Gustavus Myers

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Gustavus Myers
Born (1872-03-20)March 20, 1872
Trenton, New Jersey, United States
Died Script error: The function "death_date_and_age" does not exist.
Bronx, New York
Nationality American
Occupation Journalist and author

Gustavus Myers (1872–1942) was an American journalist and historian who published a series of highly critical and influential studies on the social costs of wealth accumulation. His name has been associated with the muckraking era of US literature, somewhat erroneously, since his work was not journalistic, did not aim at popular magazine publication, and took a scholarly, investigative and documentary approach to its subjects.

The Gustavus Myers Outstanding Book Award was named after him, which honoured books which were judged to be "outstanding in helping shed light on bigotry in America".


Gustavus Myers was born March 20, 1872, in Trenton, New Jersey, the son of Julia Hillman and Abram Myers. He attended school for a time while the impoverished family lived in Philadelphia. His father was largely absent. At the age of 14, Gustavus began working in a factory. He continued his own education by reading avidly and attending public lectures. His older brother, Jerome Myers, became a painter associated with the Ashcan School. Gustavus married Genevieve Whitne, Massachusetts, on September 23, 1904, and they had two children together.[1][2]


In 1891, Myers went to work as a reporter for the Philadelphia Record, leaving the next year for New York City, where he remained for the rest of his life.[3] In the 1890s, Myers became a member of the People's Party (commonly known as the "Populists"), later joining the Socialist Party of America (SPA).[3]

He published 'The History of Tammany Hall' in 1901, and to explore his interest in parapsychology, Beyond the Borderline of Life in (1910). In the decade of the 1910s, he emerged as a leading scholar of the American socialist movement by authoring a series of volumes for Charles H. Kerr & Co., the country's largest publisher of Marxist books and pamphlets.

Between 1909 and 1914, Myers published three volumes on the history of family wealth in the United States, one volume on the same topic for Canada, and a history of the Supreme Court of the United States. These publications were frequently cited and used in an academic setting for several decades, with Myers' History of the Great American Fortunes revived in a single volume format in 1936.[3]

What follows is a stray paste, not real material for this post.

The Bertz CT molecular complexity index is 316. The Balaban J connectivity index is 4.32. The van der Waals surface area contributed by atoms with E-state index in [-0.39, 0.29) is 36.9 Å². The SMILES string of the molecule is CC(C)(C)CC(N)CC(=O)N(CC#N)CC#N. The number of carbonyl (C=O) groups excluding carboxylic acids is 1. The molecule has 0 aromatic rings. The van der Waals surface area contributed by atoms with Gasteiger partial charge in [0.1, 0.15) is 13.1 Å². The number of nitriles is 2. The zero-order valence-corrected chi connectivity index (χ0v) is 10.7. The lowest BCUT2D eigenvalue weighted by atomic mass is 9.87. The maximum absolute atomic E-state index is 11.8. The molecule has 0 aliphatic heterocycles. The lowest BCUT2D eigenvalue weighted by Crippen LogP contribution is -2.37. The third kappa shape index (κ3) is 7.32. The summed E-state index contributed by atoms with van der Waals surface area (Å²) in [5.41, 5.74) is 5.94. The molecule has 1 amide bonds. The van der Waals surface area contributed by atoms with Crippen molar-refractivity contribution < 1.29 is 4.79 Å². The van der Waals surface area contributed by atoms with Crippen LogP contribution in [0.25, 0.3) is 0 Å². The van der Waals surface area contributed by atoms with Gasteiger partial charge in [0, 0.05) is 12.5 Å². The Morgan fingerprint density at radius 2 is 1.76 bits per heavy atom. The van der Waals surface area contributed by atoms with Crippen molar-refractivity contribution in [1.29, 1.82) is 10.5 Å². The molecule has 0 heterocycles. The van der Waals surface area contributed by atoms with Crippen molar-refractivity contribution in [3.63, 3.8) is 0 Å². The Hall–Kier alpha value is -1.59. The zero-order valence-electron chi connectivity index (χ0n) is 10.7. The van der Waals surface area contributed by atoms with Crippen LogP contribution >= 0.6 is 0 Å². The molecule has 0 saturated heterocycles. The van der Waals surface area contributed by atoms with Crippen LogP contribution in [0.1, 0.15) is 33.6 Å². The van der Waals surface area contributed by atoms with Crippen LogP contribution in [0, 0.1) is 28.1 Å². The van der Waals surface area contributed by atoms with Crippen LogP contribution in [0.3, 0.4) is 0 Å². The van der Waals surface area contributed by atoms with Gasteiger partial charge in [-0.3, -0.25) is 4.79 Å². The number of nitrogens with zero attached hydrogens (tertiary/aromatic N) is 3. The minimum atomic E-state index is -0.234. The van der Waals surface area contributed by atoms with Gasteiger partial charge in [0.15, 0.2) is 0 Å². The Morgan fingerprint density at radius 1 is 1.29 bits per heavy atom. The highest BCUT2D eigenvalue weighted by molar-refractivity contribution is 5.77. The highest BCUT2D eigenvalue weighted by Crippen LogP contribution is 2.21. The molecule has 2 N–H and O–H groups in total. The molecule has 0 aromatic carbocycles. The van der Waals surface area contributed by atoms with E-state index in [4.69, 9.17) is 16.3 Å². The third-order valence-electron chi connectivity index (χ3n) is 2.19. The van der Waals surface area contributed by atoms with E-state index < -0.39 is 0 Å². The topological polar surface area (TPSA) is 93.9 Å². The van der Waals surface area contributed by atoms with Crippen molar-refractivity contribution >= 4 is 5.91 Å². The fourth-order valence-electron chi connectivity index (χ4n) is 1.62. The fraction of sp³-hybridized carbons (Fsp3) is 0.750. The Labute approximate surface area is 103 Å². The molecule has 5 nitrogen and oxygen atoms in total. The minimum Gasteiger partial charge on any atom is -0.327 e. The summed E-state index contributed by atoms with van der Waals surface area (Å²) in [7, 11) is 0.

History of the Great American Fortunes was Myers' most important and influential work, documenting at great length the corruption and criminality underlying the formation and accumulation of the great American fortunes of the 19th century. From Astor and Vanderbilt, Jay Gould and Marshall Field, Stanford and Harriman, to Elkins, Morgan and Hill, Whitney, Rockefeller, Dodge, Havemeyer and numerous others, Myers detailed the permanently devastating effects of wealth accumulation on the structure of the American economy, society, and the quality of life of the vast majority of Americans.

Myers' approach was by no means "Marxist," and he split with the Socialist Party in 1917 over the SPA's position against US involvement in World War I.[3] His perspective was to expose the legal and administrative enablement of financial crimes by legislation and the corruption of government bodies nominally delegated to enforce it. His work and approach could be compared to the modern political writings of Noam Chomsky, such as Manufacturing Consent, which patiently explain the functionality of modern propaganda models through scholarly documentation.

In 1918, Myers contributed to the US war effort by publishing a book attacking what he called "Germany's Sinister Propaganda," The German Myth: The Falsity of Germany's "Social Progress" Claims. Myers received a Guggenheim Fellowship in 1941, which he used to write a book entitled History of Bigotry in the United States.[3] He died before the work could be published, and Random House published the work posthumously.


Gustavus Myers died on December 7, 1942 in Bronx, New York at the age of 70. He is buried in the historic Woodlawn Cemetery in the Bronx.[1]


Myers' papers are housed at the American Heritage Center of the University of Wyoming at Laramie. Included in the 2.5 cubic feet (71 L) of archival material are photographs of Myers and the manuscripts of two unpublished non-fiction books.[4] A finding aid is available on site.

The Gustavus Myers Center for the Study of Bigotry and Human Rights existed from 1984 to 2009. Founded by an English professor, it took its name in inspiration from Myer's final work. The center was most known for the Gustavus Myers Outstanding Book Award, ten of which were given out each year for books which were judged to be "outstanding in helping shed light on bigotry in America."[5]



  1. 1.0 1.1 Samantha Maziarz, "Gustavus Myers," Class in America: An Encyclopedia, ed. Robert E. Weir. ABC-CLIO, 2007; p. 555.
  2. Caryn Hannan, ed., New Jersey Biographical Dictionary. North American Book Distr LLC, 2008; pp. 500-503.
  3. 3.0 3.1 3.2 3.3 3.4 Francis X. Gannon, A Biographical Dictionary of the American Left: Volume 4. Boston: Western Islands, 1973; pp. 507-508.
  4. Listing for the Gustavus Myers Papers, University of Wyoming, Laramie. Retrieved July 18, 2010.
  5. Gustavus Myers Center For The Study of Bigotry and Human Rights in North America, "Gustavus Myers Center for the Study of Bigotry and Human Rights 2002 Award Winners," December 10, 2002. Retrieved July 18, 2010. Archived September 18, 2009, at the Wayback Machine

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